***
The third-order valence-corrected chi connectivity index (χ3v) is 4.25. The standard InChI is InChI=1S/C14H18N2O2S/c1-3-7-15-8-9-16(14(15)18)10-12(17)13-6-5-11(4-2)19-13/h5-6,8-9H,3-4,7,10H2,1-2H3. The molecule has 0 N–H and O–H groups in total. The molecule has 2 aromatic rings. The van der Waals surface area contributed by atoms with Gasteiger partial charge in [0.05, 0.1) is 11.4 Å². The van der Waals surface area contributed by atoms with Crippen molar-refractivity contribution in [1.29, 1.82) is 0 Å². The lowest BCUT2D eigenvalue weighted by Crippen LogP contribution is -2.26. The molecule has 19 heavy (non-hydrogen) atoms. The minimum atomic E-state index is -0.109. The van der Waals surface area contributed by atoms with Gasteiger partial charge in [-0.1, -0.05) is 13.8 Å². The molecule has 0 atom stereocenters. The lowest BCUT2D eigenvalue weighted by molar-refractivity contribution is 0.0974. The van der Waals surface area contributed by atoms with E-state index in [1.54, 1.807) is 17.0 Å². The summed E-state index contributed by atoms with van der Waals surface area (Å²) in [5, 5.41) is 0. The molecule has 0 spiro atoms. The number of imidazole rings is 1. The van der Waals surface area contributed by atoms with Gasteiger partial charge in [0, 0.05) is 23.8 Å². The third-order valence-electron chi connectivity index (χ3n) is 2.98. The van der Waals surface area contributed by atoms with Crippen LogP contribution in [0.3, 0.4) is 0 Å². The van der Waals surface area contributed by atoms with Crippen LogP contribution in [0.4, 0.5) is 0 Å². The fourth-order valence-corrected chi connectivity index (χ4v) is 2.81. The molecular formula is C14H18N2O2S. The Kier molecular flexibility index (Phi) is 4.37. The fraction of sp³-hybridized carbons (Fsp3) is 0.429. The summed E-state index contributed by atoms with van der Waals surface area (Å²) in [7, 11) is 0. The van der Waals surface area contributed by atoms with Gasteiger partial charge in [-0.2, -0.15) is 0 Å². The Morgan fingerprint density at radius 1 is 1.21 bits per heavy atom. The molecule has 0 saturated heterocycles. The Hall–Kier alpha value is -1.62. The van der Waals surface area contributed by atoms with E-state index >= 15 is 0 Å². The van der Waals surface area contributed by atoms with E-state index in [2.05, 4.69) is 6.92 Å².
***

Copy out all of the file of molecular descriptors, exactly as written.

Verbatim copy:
The third-order valence-corrected chi connectivity index (χ3v) is 4.25. The standard InChI is InChI=1S/C14H18N2O2S/c1-3-7-15-8-9-16(14(15)18)10-12(17)13-6-5-11(4-2)19-13/h5-6,8-9H,3-4,7,10H2,1-2H3. The molecule has 0 N–H and O–H groups in total. The molecule has 2 aromatic rings. The van der Waals surface area contributed by atoms with Gasteiger partial charge in [0.05, 0.1) is 11.4 Å². The van der Waals surface area contributed by atoms with Crippen molar-refractivity contribution in [1.29, 1.82) is 0 Å². The lowest BCUT2D eigenvalue weighted by Crippen LogP contribution is -2.26. The molecule has 19 heavy (non-hydrogen) atoms. The minimum atomic E-state index is -0.109. The van der Waals surface area contributed by atoms with Gasteiger partial charge in [-0.1, -0.05) is 13.8 Å². The molecule has 0 atom stereocenters. The lowest BCUT2D eigenvalue weighted by molar-refractivity contribution is 0.0974. The van der Waals surface area contributed by atoms with E-state index in [1.54, 1.807) is 17.0 Å². The summed E-state index contributed by atoms with van der Waals surface area (Å²) in [5, 5.41) is 0. The molecule has 0 spiro atoms. The number of imidazole rings is 1. The van der Waals surface area contributed by atoms with Gasteiger partial charge in [0, 0.05) is 23.8 Å². The third-order valence-electron chi connectivity index (χ3n) is 2.98. The van der Waals surface area contributed by atoms with Crippen LogP contribution in [0.3, 0.4) is 0 Å². The van der Waals surface area contributed by atoms with Crippen LogP contribution in [0.4, 0.5) is 0 Å². The fourth-order valence-corrected chi connectivity index (χ4v) is 2.81. The molecular formula is C14H18N2O2S. The Kier molecular flexibility index (Phi) is 4.37. The fraction of sp³-hybridized carbons (Fsp3) is 0.429. The summed E-state index contributed by atoms with van der Waals surface area (Å²) in [7, 11) is 0. The van der Waals surface area contributed by atoms with Gasteiger partial charge in [-0.2, -0.15) is 0 Å². The Morgan fingerprint density at radius 1 is 1.21 bits per heavy atom. The molecule has 0 saturated heterocycles. The Hall–Kier alpha value is -1.62. The van der Waals surface area contributed by atoms with E-state index >= 15 is 0 Å². The van der Waals surface area contributed by atoms with E-state index in [2.05, 4.69) is 6.92 Å².